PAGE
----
Bamberger Symphoniker; Jose Serebrier - P. I. Tchaikovsky - Shakespeare: Hamlet; The Tempest; Romeo and Juliet (2002)

P. I. Tchaikovsky - Shakespeare: Hamlet; The Tempest; Romeo and Juliet (2002)
Bamberger Symphoniker; José Serebrier, conductor

EAC | FLAC | Image (Cue&Log) ~ 244 Mb | Mp3 (CBR320) ~ 145 Mb | Artwork included
Genre: Classical | Label: BIS | # BIS-CD-1073 | Time: 01:01:48

What a good idea to couple Tchaikovsky's three fantasy overtures inspired by Shakespeare. José Serebrier writes an illuminating note on the genesis of each of the three, together with an analysis of their structure. He notes that once Tchaikovsky had established his concept of the fantasy overture in the first version of Romeo andJuliet in 1869 – slow introduction leading to alternating fast and slow sections, with slow coda – he used it again both in the 1812 Overture and Hamlet. The Tempest (1873) has similarly contrasting sections, but begins and ends with a gently evocative seascape, with shimmering arpeggios from strings divided in 13 parts. It's typical of Serebrier's performance that he makes that effect sound so fresh and original. In many ways, early as it is, this is stylistically the most radical of the three overtures here, with sharp echoes of Berlioz in some of the woodwind effects. The clarity of Serebrier's performance, both in texture and in structure, helps to bring that out, as does a warm and analytical BIS recording. Hamlet, dating from much later, is treated to a similarly fresh and dramatic reading, with Serebrier bringing out the yearningly Russian flavour of the lovely oboe theme representing Ophelia.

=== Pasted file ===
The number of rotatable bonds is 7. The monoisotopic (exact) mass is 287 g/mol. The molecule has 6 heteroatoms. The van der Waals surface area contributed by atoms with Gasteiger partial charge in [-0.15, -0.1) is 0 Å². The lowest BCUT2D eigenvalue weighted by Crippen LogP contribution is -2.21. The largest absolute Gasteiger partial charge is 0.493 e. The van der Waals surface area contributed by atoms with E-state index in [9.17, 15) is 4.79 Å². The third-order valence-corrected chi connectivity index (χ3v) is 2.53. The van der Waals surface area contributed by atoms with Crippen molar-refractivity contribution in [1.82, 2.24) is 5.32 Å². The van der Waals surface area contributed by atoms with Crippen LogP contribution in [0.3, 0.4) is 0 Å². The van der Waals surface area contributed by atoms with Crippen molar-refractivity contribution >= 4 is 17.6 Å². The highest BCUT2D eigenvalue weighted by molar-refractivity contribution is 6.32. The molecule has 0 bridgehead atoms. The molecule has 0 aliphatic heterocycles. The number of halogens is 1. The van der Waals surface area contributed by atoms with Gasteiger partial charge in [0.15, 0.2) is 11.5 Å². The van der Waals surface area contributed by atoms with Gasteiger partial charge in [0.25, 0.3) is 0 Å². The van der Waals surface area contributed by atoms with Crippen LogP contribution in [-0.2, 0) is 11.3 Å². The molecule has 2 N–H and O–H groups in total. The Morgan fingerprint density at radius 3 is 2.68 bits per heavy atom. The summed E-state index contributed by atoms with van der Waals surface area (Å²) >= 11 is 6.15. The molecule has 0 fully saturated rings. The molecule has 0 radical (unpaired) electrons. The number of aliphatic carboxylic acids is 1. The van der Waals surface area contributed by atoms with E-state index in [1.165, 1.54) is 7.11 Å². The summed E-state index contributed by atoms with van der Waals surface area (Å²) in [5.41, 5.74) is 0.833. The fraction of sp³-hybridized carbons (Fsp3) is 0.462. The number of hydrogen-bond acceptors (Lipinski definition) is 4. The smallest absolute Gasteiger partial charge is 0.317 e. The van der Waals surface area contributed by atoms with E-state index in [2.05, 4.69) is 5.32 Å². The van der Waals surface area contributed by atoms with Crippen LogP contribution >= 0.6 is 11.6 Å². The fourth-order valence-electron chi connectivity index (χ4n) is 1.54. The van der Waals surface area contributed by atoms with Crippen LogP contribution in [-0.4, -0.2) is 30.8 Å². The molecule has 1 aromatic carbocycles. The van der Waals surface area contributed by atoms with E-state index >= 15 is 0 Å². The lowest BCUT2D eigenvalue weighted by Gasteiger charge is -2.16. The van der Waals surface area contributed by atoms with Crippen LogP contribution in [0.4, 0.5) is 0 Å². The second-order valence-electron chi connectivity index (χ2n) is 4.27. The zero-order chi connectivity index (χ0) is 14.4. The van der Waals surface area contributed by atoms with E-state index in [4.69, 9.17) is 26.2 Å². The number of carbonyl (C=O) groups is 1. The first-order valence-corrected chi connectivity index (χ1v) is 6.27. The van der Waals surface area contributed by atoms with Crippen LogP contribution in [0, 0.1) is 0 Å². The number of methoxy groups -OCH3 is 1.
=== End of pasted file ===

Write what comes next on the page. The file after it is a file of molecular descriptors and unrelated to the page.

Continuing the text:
Michael Gordon - Dystopia & Rewriting Beethoven's Seventh Symphony (2015)

Posted By: Designol
Michael Gordon - Dystopia & Rewriting Beethoven's Seventh Symphony (2015)

Michael Gordon: Dystopia; Rewriting Beethoven's Seventh Symphony (2015)
Los Angeles Philharmonic, conducted by David Robertson
Bamberger Symphoniker, conducted by Jonathan Nott

EAC | FLAC | Image (Cue&Log) ~ 315 Mb) | Mp3 (CBR320) ~ 141 Mb | Scans included
Classical, Postminimalism | Label: Cantaloup Music | # CA21105 | Time: 00:52:39

Call it postminimalist, totalist, or maximalist, the orchestral music of Bang on a Can co-founder Michael Gordon is big, loud, frenzied, and assertive, jam-packed with stylistic references, dense with inventive orchestration, and overflowing with virtuoso activity. Dystopia, performed by David Robertson and the Los Angeles Philharmonic, is a kaleidoscopic portrait of the city of Los Angeles, created in collaboration with filmmaker Bill Morrison. This live recording of the work's premiere at the Walt Disney Concert Hall, January 12, 2008, captures the energy and spontaneity of the music, which at times is quite reminiscent of the hubbub of the Shrovetide Fair in Stravinsky's Petrushka, though one must imagine that the listening experience with the film was overwhelming. In contrast, Rewriting Beethoven's Seventh Symphony is not so much a wall of sound as a multi-layered gloss on its original material, an echo of Beethoven's music warped and reshaped through glissandi, microtones, clusters, montage, and other modern techniques.